And now, Republican Senator Susan Collins of Maine and Bill Cassidy of Louisiana are deciding to introduce the first Senate replacement bill, one that could be considered -- some might call it Obamacare light.  It depends on your point of view.

Basically, it does allow states that like Obamacare to keep it as the law of the land, or at least their land.  If they don`t, there are some alternatives.

White House press secretary Sean Spicer was asked about this specific plan today at the briefing and he gave a friendly dodge, saying, simply, they look forward to working with Congress on this.

But, folks, at some point, Republicans will need to compromise, in order to pass a replacement health care bill that can get at least a dozen Democrats.  And this one, brought by a moderate Republican and a conservative Republican, looks like, on paper, as the best possible vehicle.

But, again, they`ll probably need a Trump White House behind them to succeed.

I sat down with Senators Cassidy and Collins earlier today on Capitol Hill and began by asking them why they`re not waiting for President Trump to introduce his own bill first. 


[17:20:01] CASSIDY:  This is Congress`s responsibility.  And to truly do a repeal and replace, you`re going to need 60 votes in the Senate, number one and number two.  Number three, we think we have a good idea.


CASSIDY:  And we were both sent here to bring our ideas and our life experience, and that which we hear from our constituents, to bear on national problems.  And I think that`s what we`ve attempted to do.

TODD:  Senator Collins, is it as simple to describe this plan as if you like Obamacare, you can keep it?

SEN. SUSAN COLLINS (R), MAINE:  Well, that is part of it and that is a unique part of our bill.  What we`re trying to do is actually achieve a solution.  If you look at the Obamacare exchanges across the country, a lot of them are in a death spiral.  We`ve seen double digit, even triple digit increases in premiums, co-pays, deductibles.  Insurers fleeing the market.  And we`re going to have to do something regardless.

But we recognize that there`s some states where Obamacare may be the right answer for the citizens.  So, why not allow those states to keep it, if they like it.  And then, we proposed an alternative which we believe is a better choice for most states. 

TODD:  One of the things that it seems almost that this is going to make permanent is Medicaid expansion.

Is that a -- I know there`s a third option that if you don`t want to expand Medicaid, you don`t have to in your state.  But it seems as if the incentive is, you can expand Medicaid under the rules -- the old rules of ACA Obamacare.  You could expand Medicaid under this new -- your bill or you don`t have it at all.  But it sounds like the motivation is expand Medicare. 

CASSIDY:  I think it`s better to say that it would make permanent the society helping those who are middle income and a little bit lower purchase insurance.  We give states the option to take the dollars currently used for Medicaid expansion and to mold it, if you will, to combine it with the dollars going for those who are on so the-called exchanges.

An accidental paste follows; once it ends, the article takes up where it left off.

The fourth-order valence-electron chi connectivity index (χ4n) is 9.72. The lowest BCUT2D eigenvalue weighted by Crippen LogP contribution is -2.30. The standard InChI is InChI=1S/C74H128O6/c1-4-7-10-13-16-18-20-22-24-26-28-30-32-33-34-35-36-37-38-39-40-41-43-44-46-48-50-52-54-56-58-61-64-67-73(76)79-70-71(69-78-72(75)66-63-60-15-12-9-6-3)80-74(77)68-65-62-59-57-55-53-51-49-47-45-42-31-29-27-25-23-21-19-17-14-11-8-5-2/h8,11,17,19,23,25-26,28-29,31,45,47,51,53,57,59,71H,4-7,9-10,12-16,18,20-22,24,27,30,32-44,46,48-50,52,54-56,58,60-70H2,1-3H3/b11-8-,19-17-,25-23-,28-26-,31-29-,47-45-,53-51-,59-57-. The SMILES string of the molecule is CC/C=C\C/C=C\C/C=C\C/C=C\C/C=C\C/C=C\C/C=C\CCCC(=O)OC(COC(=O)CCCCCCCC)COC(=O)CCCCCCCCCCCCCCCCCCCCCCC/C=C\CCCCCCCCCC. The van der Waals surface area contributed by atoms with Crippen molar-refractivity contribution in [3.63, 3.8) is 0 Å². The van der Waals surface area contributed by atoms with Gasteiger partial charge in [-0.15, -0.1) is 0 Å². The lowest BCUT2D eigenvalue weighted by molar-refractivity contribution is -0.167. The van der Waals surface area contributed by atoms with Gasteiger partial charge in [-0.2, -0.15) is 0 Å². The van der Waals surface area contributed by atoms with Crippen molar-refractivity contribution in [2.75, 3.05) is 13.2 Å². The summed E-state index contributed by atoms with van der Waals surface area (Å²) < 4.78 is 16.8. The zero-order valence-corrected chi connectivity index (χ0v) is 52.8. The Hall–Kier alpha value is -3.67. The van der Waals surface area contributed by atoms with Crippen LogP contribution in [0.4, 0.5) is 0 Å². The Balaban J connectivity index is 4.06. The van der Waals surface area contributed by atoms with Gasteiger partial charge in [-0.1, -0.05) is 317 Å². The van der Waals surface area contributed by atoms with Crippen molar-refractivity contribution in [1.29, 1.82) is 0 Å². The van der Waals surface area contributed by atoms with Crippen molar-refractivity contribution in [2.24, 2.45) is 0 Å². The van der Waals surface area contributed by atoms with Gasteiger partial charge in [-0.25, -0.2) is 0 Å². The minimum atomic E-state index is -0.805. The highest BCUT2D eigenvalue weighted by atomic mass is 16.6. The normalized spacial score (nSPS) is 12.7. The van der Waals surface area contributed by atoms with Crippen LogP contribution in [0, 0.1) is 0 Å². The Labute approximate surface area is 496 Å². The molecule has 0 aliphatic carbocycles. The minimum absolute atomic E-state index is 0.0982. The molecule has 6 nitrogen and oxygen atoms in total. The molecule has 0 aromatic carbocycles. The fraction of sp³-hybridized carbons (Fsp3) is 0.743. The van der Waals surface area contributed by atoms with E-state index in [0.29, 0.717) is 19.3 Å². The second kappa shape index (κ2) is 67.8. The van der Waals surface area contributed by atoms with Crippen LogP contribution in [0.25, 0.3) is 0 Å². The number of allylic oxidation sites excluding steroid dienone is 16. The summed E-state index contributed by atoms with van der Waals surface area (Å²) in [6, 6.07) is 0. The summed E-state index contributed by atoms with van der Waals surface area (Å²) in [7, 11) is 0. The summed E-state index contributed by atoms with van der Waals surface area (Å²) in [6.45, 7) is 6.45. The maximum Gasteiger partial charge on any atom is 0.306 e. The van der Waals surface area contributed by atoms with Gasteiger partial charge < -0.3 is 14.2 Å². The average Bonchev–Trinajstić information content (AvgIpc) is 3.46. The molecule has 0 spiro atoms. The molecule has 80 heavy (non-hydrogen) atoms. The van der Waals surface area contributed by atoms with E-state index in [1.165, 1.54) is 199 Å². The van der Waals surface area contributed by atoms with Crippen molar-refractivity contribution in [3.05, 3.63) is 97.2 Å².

CASSIDY:  And to have a single benefit that`s for all.  One of the criticisms of Medicaid is that a -- is that a person who`s on it doesn`t want to take a higher paying job because she loses her benefits.

We would give the state the option of combining it so as she makes more money, she makes more money and her benefit remains the same.  It`s a little bit richer for the middle income, a little bit less rich for the person who is lower income, except that it is a very positive, in terms of upward social mobility.

So, it isn`t Medicaid expansion, per say.  But rather is a commitment for those who are middle income and lower income to be able to purchase insurance. 

TODD:  So, Medicaid is no longer just for the poor under this plan?  Is that the idea?  Is Medicaid the new Medicare under this situation?  Or --

COLLINS:  No, not really.

TODD:  I`m just trying to clarify here. 

COLLINS:  Right.  What we`re trying to do is give more options because there are nearly 30 million people in this country who still lack health insurance, despite years of the Affordable Care Act.

TODD:  A lot of -- well -- but a lot of it is because a lot of states didn`t expand Medicaid under --

COLLINS:  That`s part of it.  And that`s why, we believe, that if we give more flexibility to the states and designing health care plans for those who are uninsured, that we can pick up a lot of these people.  I`ve always felt that it was unfair that if you`re under the regular Medicaid program, you`re going to be covered.  If you`re above a certain income level, you get the subsidy.  But those in between --

TODD:  Right.

COLLINS:  -- aren`t getting any help in states that did not expand Medicaid. 

CASSIDY:  And let me say, we actually don`t want -- I personally don`t want those Medicaid rules expanded.  So, pushing back a little bit on is Medicaid the new Medicare?  I sure hope not.  Because the Medicaid rules that come out of Washington, D.C. are often very cumbersome to address.  It drives up costs and it limits what states can do.  And it ends up costing the states more.